The following story contains spoilers for Secret Invasion Episode 1.

A common critique for some of the recent projects to take place within the Marvel Cinematic Universe is the inconsistency of stakes. On a grand scale, things seem to almost always veer toward extinction level, world-threatening event—think from Thanos' snap in Avengers: Infinity War all the way down to Arthur Harrow's sinister plot in Moon Knight. With a few exceptions, the MCU loves a story that threatens the fate of the human race.

Secret Invasion falls into that as well, with an exposition monologue in Episode 1 explaining that if a Skrull plot to essentially start World War 3 is successful, it could mean the very end of humanity. OK, that's fine, we're used to it at this point. That's what heroes are for. But another critique for the MCU, especially in the years after Avengers: Endgame, has been the lack of sakes on a personal level. If every character is always going to live, and always going to come out on top at the end of the day, where are we as audiences going to get our concern from? When are we going to start to care?

That's where Secret Invasion is aiming to change things. While the Disney+ series won't be as expansive in its scope as the Brian Michael Bendis-penned comic of the same name—which included heroes from Spider-Woman, Hawkeye, and Captain America to villains like Norman Osborn and Venom in the battle against the ambitious shape-shifting Skrulls—it will presumably undermine a previous understanding of the Marvel universe by revealing that some of our heroes haven't been who they've claimed to be.

Within its own political thriller/espionage plot, it also stands to put some of the actual heroes' very lives at stake. And in Secret Invasion, there already seem to be some real stakes.

Did Maria Hill really die in Secret Invasion Episode 1?

secret invasion maria hill dead marvel
Marvel Studios

Did Maria Hill (Cobie Smulders) really die in Secret Invasion Episode 1? Did Marvel really kill off a character fans have gotten to know and love over the course of 11 years—her first appearance was back in 2012's The Avengers—in the first episode of a Disney+ series?

For the time being, at the very least, it sure seems like they did. At the end of the very first episode, Nick Fury (Samuel L. Jackson), Hill, and Talos (Ben Mendelsohn) were monitoring a planned bombing from a Skrull group led by rebellion leader Gravik (Kingsley Ben-Adir) that they knew was incoming thanks to a tip from Talos' daughter, G'iah (Emilia Clarke). And their operation was a total failure. Not only did they not prevent the bombs from going off and lives from being lost, but Gravik used his Skrull power to impersonate Fury, confusing Maria Hill and shooting her, presumably dead, in the process.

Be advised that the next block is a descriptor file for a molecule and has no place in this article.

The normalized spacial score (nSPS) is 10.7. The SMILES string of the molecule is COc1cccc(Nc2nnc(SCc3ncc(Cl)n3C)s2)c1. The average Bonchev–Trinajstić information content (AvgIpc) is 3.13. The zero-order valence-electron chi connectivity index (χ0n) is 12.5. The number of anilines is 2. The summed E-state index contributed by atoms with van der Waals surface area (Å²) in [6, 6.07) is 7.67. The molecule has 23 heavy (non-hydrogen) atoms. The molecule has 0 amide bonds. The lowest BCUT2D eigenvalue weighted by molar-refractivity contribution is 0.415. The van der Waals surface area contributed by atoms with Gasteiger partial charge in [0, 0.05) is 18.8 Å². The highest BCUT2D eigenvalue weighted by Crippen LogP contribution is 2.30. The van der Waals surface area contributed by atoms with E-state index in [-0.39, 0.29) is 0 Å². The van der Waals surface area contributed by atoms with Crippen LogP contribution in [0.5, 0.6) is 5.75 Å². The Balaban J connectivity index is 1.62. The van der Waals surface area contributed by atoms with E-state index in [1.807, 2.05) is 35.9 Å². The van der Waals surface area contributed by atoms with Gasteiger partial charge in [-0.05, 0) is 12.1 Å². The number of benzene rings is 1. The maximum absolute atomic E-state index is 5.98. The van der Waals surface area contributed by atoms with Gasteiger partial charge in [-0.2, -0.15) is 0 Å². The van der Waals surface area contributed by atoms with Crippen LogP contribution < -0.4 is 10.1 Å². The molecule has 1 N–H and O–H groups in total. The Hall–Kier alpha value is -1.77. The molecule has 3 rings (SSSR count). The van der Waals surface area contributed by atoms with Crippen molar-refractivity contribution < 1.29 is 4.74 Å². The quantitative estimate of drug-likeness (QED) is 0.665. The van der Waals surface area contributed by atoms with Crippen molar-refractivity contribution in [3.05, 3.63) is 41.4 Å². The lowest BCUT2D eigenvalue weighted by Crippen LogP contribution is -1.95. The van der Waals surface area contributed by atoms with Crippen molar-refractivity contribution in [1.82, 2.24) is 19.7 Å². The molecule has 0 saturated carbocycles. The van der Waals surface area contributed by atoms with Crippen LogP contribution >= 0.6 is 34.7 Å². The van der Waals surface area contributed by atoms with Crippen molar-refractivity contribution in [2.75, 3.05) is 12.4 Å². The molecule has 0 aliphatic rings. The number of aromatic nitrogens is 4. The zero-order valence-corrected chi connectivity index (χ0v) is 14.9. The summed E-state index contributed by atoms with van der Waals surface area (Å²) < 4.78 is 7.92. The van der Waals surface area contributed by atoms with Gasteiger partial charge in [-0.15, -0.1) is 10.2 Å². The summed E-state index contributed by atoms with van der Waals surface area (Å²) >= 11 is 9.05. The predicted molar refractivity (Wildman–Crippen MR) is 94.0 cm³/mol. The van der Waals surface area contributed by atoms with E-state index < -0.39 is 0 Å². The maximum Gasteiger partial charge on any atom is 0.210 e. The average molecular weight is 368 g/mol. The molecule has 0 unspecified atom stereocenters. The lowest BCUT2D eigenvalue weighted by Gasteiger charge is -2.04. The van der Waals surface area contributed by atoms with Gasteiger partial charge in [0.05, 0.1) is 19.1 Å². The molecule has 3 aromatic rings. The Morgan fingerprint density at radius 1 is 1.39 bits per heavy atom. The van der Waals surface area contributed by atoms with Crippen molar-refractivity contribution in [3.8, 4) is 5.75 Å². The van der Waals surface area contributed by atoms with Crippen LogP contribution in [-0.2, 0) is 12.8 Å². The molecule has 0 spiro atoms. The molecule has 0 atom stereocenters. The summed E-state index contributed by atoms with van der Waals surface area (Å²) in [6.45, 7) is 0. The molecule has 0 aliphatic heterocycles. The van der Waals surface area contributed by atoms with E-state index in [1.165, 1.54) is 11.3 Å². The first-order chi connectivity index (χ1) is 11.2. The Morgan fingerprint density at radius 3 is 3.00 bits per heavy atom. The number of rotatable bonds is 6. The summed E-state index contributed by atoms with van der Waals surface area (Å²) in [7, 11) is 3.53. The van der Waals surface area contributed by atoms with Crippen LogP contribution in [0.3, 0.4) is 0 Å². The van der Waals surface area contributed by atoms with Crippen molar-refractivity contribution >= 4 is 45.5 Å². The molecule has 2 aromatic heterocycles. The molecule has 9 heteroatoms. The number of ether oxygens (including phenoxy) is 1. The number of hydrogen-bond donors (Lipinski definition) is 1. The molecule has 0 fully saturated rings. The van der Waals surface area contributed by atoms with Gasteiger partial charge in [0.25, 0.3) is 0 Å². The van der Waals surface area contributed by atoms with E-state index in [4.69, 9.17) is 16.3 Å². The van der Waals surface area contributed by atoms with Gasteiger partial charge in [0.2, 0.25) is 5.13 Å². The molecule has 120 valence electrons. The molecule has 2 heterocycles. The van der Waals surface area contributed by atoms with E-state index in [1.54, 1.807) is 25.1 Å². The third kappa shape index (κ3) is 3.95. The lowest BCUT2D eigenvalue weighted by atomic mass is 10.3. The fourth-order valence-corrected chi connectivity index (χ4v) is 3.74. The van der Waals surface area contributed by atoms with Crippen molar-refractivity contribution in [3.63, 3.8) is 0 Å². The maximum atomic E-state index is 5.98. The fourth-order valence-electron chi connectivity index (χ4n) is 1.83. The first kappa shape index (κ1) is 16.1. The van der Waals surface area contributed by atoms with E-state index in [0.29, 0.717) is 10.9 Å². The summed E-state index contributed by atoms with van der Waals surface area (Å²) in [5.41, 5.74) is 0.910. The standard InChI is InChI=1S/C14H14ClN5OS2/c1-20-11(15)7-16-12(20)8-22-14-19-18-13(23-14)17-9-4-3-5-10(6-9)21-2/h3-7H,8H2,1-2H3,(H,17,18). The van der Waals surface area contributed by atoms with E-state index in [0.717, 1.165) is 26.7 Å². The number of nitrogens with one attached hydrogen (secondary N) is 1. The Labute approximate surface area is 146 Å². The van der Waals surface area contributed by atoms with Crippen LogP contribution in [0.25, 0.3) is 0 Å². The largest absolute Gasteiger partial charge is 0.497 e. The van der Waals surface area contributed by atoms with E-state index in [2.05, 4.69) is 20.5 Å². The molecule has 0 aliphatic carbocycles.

While it's shocking to see Hill bow out so early into a grounded superhero series where her espionage skills would presumably come in handy, it's also a fairly smart storytelling move for the Marvel powers that be as a way to really build up stakes. If a longtime fan-favorite hero can die, so can anyone.

There's also the fact that Smulders has been playing the role for 11 years, and is probably ready to free her schedule up to work on other things. She's listed in Secret Invasion as a "Special Guest Star," rather than the main credits where her co-stars Jackson, Mendelsohn, Clarke, Ben-Adir, and Olivia Colman, among others, are; this means that you can't particularly bank on seeing her again, and definitely not in every episode.

That being said: this is also a story about shape-shifting Skrulls, so we can't rule out the possibility that Hill was being impersonated in some kind of long-con. After all, we already saw a Skrull in Hill's place—alongside Talos in Nick Fury's place during the credits scene of Spider-Man: Far From Home. So it's certainly a possibility.

We also saw the episode open with a Skrull impersonating another Marvel espionage agency figure, Everett Ross (Martin Freeman). But when that Ross imposter was killed, he quickly transformed back into Skrull form—and that didn't happen for Maria.

Unfortunately, it really may be curtains for Nick Fury's right-hand woman.

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Evan Romano

Evan is the culture editor for Men’s Health, with bylines in The New York Times, MTV News, Brooklyn Magazine, and VICE. He loves weird movies, watches too much TV, and listens to music more often than he doesn’t.